KING: Take that out of what you're due. Eventually that comes out of the net.
CARTER: Right. And so it never turns a profit. Nothing ever turns a profit.
KING: So nothing makes money.
CARTER: So, Buchwald was right -- nothing makes money. It is all accounted out.
KING: The only way you could have it then is if you were with a company that did just one project, never did anything else, got paid for it and had to pay you? Couldn't write it off anywhere else.
KING: They'd still figure out a way. CARTER: They'd figure it out. You know, prints and advertising. Oh, it was an expensive show. It's what, 20 years later they're still making money on it. But you move on from that stuff.
KING: It did enormous things for you. Did it hurt you in the typecasting mold?
CARTER: I was warned by a lot of people, you know, just think of Adam West. You'll never work again after.
KING: But occasionally he did a bit part.
CARTER: The way that I approached the character, I really tried to give her humanity. Which is why I think it worked. Is that she was just a regular person who happened to do all these things and everyone else goes crazy, but it's like for Wonder Woman. But I think that must have been a chord that was struck in the eyes of a lot of the viewers. And I have to say that I have had a tremendous career and I still work.
KING: You sure do.
CARTER: And it could have been the last thing I ever did.
KING: And it wasn't. You did a wonderful series about the Revolutionary War.
CARTER: I did.
KING: I liked that one a lot. What was the name of that?
KING: Because I'd get it wrong with my "Vagina Chronicles." We'll be back with more of Lynda Carter. Still more to talk about. Don't go away.
(BEGIN VIDEO CLIP, "TATTERED ANGEL")
CARTER: I looked for my baby in ditches and in the woods, in alleyways, in dumpsters, for Christ's sake. My baby is not in a dumpster. I have to find her alive. I have to look for her alive, you know?
(END VIDEO CLIP)
KING: We ask all of our prominent guests this, Lynda, so we'll ask you.
KING: Where were you on the morning of September 11?
CARTER: I was doing a film in Cincinnati, Ohio. KING: Television or a movie?
CARTER: A feature film, an independent film called "Tattered Angel." And I was outside getting a Starbucks in the car, you know, with the person from the crew driving me to the set. And she said, oh, my God, you know, a plane just hit the World Trade Center. And then, of course, it was two planes and being away from my family was really hard after -- particularly after Washington got hit.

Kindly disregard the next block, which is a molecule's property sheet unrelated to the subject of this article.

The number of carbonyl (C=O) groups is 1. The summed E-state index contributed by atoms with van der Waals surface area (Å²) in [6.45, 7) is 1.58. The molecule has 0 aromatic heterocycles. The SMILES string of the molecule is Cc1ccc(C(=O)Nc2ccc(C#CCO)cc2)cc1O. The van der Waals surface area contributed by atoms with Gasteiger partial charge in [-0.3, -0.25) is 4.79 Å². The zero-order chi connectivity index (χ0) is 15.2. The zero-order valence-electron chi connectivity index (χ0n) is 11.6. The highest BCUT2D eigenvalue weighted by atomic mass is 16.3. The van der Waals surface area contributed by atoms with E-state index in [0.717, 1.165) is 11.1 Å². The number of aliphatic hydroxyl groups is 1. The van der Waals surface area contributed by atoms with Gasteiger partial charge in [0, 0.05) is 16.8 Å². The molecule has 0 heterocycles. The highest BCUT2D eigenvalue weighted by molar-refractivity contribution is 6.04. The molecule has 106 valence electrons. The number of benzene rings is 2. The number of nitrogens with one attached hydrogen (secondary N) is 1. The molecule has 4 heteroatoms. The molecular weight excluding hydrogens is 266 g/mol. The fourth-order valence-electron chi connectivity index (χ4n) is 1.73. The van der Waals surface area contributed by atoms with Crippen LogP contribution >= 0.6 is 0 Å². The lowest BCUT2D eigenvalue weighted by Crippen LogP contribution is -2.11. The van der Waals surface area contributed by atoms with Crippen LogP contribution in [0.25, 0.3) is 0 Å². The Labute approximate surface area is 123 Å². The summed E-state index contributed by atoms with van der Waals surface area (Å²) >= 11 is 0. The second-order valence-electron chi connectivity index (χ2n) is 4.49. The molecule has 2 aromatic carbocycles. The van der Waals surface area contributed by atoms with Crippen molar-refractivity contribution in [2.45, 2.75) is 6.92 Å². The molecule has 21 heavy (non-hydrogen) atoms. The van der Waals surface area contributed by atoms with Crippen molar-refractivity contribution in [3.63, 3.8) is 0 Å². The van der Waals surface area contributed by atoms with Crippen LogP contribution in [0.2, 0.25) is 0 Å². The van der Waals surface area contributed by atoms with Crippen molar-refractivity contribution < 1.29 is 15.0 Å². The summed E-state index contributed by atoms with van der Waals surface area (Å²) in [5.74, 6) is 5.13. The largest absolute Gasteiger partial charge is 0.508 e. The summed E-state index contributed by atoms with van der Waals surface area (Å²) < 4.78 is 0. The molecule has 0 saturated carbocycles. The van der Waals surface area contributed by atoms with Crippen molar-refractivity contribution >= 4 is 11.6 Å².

KING: Did you rush somewhere to watch all this?
CARTER: Oh, yes. And it was one of those -- well, as with everyone, you felt so helpless.
KING: And wanted to be with your family?
CARTER: It took me a week to get home but...
KING: Did you call home right away?
CARTER: Oh, yes.
KING: Did you work that day?
CARTER: We did.
KING: You did?
CARTER: We did work. As a matter of fact, it was -- I played the mother of an abducted child, kind of a heavy thing. And I didn't have to do much work that day in terms of the sadness and the helplessness and all of that.
KING: Do you mind the changes that have resulted, the security, the questioning at airports? Are you become accustomed to it? Accept it?
CARTER: I absolutely accept it, go with the flow. And I'm so proud to be an American. I'm so proud to have been a part of the Washington community and spent a little time with the Pentagon families. A lot of people don't -- the press doesn't talk much about the Pentagon families. They talk more about...
KING: The New York families get more attention.
CARTER: Either the New York or the Pennsylvania flight.